Trump health pick defends stocks, says Americans won’t lose insurance

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By Toni Clarke and Susan Cornwell | WASHINGTON

WASHINGTON President-elect Donald Trump’s
nominee to head the U.S. Department of Health and Human Services
defended his stock holdings and proposals to dismantle Obamacare
on Wednesday, saying Americans would not suddenly lose health

Representative Tom Price told the Senate Committee on
Health, Education, Labor and Pensions, one of two that oversee
the health department, that there was no connection between his
purchase of certain health company stocks and his promotion of
legislation that would have helped the companies. He said the
stocks were bought on his behalf by a broker.

“I had no knowledge of those purchases,” he said.

Price owns a variety of healthcare stocks, including biotech
firm Amgen Inc, pharma companies Bristol-Myers Squibb
Co, Eli Lilly & Co and drug distributor McKesson
Corp. He has said he will divest health and other stocks
that could be affected by his position as health secretary.

Price, an orthopedic surgeon, said he did personally direct
his broker to buy shares of Australian biotech company Innate
Immunotherapeutics Ltd. He said he was made aware of the stock
by Republican Congressman Chris Collins, who serves on
Immunotherapeutics’ board, but denied he had been given any
inside information or broken any laws. He said he did his own
due diligence on the company.

A spokesman for Collins, Michael McAdams, said in a
statement that Collins’ relationship with Immunotherapeutics
goes back more than 15 years, during which he has spoken with
hundreds of people, including Price.

“Congressman Collins has never disclosed any nonpublic or
improper information related to Innate Immunotherapeutics and
has followed all ethical and legal standards required by the
House of Representatives during his time in office.”

Senator Patty Murray, the top Democrat on the panel, said
the purchase raised questions that need a full investigation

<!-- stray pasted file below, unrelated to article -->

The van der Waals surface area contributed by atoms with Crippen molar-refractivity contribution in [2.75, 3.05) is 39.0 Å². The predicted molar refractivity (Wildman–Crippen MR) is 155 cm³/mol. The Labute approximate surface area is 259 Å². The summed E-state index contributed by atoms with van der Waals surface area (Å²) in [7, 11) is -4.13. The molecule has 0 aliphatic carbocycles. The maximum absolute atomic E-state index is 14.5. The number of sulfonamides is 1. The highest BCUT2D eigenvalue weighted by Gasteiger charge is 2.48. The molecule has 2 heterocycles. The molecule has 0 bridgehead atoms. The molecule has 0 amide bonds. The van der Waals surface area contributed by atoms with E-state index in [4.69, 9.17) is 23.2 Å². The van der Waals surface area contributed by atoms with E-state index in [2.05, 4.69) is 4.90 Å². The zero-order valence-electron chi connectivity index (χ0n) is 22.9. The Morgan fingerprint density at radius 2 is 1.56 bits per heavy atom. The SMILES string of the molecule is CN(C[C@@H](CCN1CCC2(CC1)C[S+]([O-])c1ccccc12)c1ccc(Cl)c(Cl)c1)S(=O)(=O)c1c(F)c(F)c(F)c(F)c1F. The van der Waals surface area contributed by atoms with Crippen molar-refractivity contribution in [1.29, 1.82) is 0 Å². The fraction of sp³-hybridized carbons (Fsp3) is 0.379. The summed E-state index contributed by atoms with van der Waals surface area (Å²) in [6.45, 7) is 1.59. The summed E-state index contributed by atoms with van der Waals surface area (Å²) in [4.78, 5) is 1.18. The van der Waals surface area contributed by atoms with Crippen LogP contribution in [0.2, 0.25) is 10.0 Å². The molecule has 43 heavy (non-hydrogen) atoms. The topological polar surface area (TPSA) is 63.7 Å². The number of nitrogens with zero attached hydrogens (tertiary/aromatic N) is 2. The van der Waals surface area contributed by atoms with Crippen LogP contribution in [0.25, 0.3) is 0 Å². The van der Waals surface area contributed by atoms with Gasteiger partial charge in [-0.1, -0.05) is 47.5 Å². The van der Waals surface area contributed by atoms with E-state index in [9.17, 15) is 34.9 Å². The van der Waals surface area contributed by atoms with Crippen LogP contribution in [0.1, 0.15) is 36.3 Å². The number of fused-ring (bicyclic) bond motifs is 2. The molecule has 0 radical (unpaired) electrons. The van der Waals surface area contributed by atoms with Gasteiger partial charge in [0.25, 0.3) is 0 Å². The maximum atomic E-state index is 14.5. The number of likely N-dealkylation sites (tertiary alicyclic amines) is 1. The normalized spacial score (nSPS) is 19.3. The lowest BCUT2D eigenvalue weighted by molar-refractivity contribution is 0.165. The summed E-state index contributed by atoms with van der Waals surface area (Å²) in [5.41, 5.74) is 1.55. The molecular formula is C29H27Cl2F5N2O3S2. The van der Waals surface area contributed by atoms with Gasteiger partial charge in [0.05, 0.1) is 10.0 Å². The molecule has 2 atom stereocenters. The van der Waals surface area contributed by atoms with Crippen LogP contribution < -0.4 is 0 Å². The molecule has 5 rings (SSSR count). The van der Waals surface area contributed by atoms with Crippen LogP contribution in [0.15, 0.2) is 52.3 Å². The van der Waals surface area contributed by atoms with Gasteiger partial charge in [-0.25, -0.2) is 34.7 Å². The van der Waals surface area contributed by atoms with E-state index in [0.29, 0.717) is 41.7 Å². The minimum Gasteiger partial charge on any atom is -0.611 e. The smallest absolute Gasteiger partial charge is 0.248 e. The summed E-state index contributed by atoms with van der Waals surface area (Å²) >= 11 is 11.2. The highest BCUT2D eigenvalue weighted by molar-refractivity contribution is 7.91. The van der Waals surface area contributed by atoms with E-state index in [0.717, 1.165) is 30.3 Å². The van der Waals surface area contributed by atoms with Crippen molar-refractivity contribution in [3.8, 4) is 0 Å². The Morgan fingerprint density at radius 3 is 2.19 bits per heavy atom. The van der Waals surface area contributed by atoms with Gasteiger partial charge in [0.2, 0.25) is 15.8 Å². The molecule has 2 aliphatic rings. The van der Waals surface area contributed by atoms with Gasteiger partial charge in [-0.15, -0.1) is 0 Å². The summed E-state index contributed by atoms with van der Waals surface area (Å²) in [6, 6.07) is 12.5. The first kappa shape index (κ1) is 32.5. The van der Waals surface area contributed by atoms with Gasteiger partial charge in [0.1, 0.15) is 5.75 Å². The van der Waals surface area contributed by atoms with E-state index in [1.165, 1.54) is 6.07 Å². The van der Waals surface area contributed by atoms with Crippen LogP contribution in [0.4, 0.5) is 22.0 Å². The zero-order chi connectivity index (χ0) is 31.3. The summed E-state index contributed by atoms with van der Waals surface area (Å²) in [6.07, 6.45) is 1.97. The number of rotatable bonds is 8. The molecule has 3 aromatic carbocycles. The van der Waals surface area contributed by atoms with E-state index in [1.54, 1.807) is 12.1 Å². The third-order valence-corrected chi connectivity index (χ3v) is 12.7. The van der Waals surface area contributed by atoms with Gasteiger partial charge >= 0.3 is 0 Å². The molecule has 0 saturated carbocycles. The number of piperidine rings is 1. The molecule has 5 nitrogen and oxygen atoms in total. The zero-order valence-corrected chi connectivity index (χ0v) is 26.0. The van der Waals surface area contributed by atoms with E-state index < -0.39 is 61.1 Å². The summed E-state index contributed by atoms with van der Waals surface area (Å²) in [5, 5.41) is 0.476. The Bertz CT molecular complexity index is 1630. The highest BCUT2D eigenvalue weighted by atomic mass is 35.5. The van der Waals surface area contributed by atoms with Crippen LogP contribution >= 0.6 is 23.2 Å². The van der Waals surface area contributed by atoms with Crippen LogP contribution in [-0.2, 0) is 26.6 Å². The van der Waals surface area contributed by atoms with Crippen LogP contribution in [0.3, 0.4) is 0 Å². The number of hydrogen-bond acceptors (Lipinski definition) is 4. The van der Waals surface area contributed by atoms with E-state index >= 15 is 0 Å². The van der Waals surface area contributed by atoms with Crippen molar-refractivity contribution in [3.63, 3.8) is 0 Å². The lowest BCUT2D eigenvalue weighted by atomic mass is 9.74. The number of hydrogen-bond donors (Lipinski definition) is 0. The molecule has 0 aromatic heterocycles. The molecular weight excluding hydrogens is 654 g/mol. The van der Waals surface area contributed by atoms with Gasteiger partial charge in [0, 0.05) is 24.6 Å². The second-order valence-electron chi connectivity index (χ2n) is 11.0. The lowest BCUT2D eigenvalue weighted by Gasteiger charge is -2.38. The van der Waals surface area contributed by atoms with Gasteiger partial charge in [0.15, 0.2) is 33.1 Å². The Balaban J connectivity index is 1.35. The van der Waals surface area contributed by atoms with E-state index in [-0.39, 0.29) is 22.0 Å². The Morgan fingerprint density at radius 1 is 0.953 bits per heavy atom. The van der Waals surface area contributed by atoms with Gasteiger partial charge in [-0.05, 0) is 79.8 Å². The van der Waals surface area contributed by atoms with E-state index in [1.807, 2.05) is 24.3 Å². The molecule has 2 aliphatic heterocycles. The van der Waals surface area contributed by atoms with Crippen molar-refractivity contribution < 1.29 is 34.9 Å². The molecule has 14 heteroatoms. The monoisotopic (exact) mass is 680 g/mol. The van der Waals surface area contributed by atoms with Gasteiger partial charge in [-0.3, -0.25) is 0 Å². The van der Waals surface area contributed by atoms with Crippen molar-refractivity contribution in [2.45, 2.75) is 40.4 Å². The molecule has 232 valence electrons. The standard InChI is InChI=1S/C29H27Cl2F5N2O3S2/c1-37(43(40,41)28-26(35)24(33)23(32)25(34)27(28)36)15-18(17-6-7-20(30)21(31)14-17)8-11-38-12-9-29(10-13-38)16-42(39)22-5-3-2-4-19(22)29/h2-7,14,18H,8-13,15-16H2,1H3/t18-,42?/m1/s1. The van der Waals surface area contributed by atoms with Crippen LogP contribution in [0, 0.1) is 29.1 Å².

before the Senate goes forward with his confirmation.

Stephen Crimmins, an attorney with Murphy and McGonigle and
former lawyer with the U.S. Securities and Exchange Commission,
said the chain of events described by Price does not suggest
insider trading.

“What we’re seeing so far is a tip from a company director,
who happened to be another congressman,” Crimmins said. “It’s a
tip that the company was a good investment based on its ongoing
public research on multiple sclerosis. That’s not insider
trading, whether Price bought in the market or in a private

Crimmins said the controversy illustrates the risk that all
public officials take when they invest in individual stocks.

“The safe play to avoid such questions is to stick to fund
investments,” he said.

Not everyone is as sanguine as Crimmins. James Cox, a
securities law professor at Duke University School of Law, said
Price appeared to have received the information about
Immunotherapeutics by virtue of his public position.

“What I heard and thought he admitted to doing was abusing
his position by using information that was not generally
publicly available for private gain,” he said.

Price will face additional questioning the Senate Committee
on Finance, which has set a confirmation hearing for Jan. 24. Only members of the finance committee will vote on whether to
send Price’s nomination to the Senate floor for review.

Questioned about President Obama’s signature Affordable Care
Act, Price said “nobody is interested in pulling the rug out
from anyone” as Republicans in Congress work to repeal the law
and replace it with an alternative system.

Price said an overhaul of Obamacare will initially focus on
individual health plans sold on online exchanges and the
Medicaid program but would not tackle changes to Medicare. Trump has called for the immediate repeal of the law and its
simultaneous replacement.

Trump has said that he wants to keep some aspects of
Obamacare, such as allowing young adults to be on their parents’
insurance, but that he wants plans that use health savings
accounts. He also advocates for insurance to be sold across
state lines.

Price said that with these new tools, and the rollout of new
forms of high-deductible so-called catastrophic insurance, the
government can expand healthcare coverage to more people. He
also echoed Trump’s recent call for “healthcare for all,” saying
that he wants more people to be covered after the ACA is

The nonpartisan Congressional Budget Office on Tuesday said
a repeal of Obamacare would increase the number of people
without health insurance by 18 million in the first year and 32
million by the year 2026.

(Additional reporting by Sarah N. Lynch in Washington)

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